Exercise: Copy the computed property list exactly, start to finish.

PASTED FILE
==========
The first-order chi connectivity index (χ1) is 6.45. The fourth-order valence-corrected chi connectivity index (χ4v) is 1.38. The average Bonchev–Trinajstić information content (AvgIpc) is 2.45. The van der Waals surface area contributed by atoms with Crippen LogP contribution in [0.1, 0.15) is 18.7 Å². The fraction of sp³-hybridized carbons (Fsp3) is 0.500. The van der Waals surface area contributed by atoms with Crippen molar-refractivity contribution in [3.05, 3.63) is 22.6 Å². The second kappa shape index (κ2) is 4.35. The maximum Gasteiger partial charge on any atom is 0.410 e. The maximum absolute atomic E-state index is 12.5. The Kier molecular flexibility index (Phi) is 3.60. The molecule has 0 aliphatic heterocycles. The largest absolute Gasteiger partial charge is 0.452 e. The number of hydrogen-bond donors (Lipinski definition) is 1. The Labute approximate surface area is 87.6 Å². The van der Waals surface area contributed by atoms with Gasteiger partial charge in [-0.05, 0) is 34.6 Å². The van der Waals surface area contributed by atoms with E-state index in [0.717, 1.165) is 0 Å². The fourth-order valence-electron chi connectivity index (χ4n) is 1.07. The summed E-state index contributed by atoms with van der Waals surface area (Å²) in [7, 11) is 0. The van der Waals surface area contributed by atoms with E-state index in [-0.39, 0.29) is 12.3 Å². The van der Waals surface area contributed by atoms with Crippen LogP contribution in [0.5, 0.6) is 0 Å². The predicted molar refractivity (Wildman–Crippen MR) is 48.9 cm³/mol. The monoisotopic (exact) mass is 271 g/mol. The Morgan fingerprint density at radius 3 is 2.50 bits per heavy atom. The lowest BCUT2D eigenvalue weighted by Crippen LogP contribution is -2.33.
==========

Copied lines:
The first-order chi connectivity index (χ1) is 6.45. The fourth-order valence-corrected chi connectivity index (χ4v) is 1.38. The average Bonchev–Trinajstić information content (AvgIpc) is 2.45. The van der Waals surface area contributed by atoms with Crippen LogP contribution in [0.1, 0.15) is 18.7 Å². The fraction of sp³-hybridized carbons (Fsp3) is 0.500. The van der Waals surface area contributed by atoms with Crippen molar-refractivity contribution in [3.05, 3.63) is 22.6 Å². The second kappa shape index (κ2) is 4.35. The maximum Gasteiger partial charge on any atom is 0.410 e. The maximum absolute atomic E-state index is 12.5. The Kier molecular flexibility index (Phi) is 3.60. The molecule has 0 aliphatic heterocycles. The largest absolute Gasteiger partial charge is 0.452 e. The number of hydrogen-bond donors (Lipinski definition) is 1. The Labute approximate surface area is 87.6 Å². The van der Waals surface area contributed by atoms with Gasteiger partial charge in [-0.05, 0) is 34.6 Å². The van der Waals surface area contributed by atoms with E-state index in [0.717, 1.165) is 0 Å². The fourth-order valence-electron chi connectivity index (χ4n) is 1.07. The summed E-state index contributed by atoms with van der Waals surface area (Å²) in [7, 11) is 0. The van der Waals surface area contributed by atoms with E-state index in [-0.39, 0.29) is 12.3 Å². The van der Waals surface area contributed by atoms with Crippen LogP contribution in [0.5, 0.6) is 0 Å². The predicted molar refractivity (Wildman–Crippen MR) is 48.9 cm³/mol. The monoisotopic (exact) mass is 271 g/mol. The Morgan fingerprint density at radius 3 is 2.50 bits per heavy atom. The lowest BCUT2D eigenvalue weighted by Crippen LogP contribution is -2.33.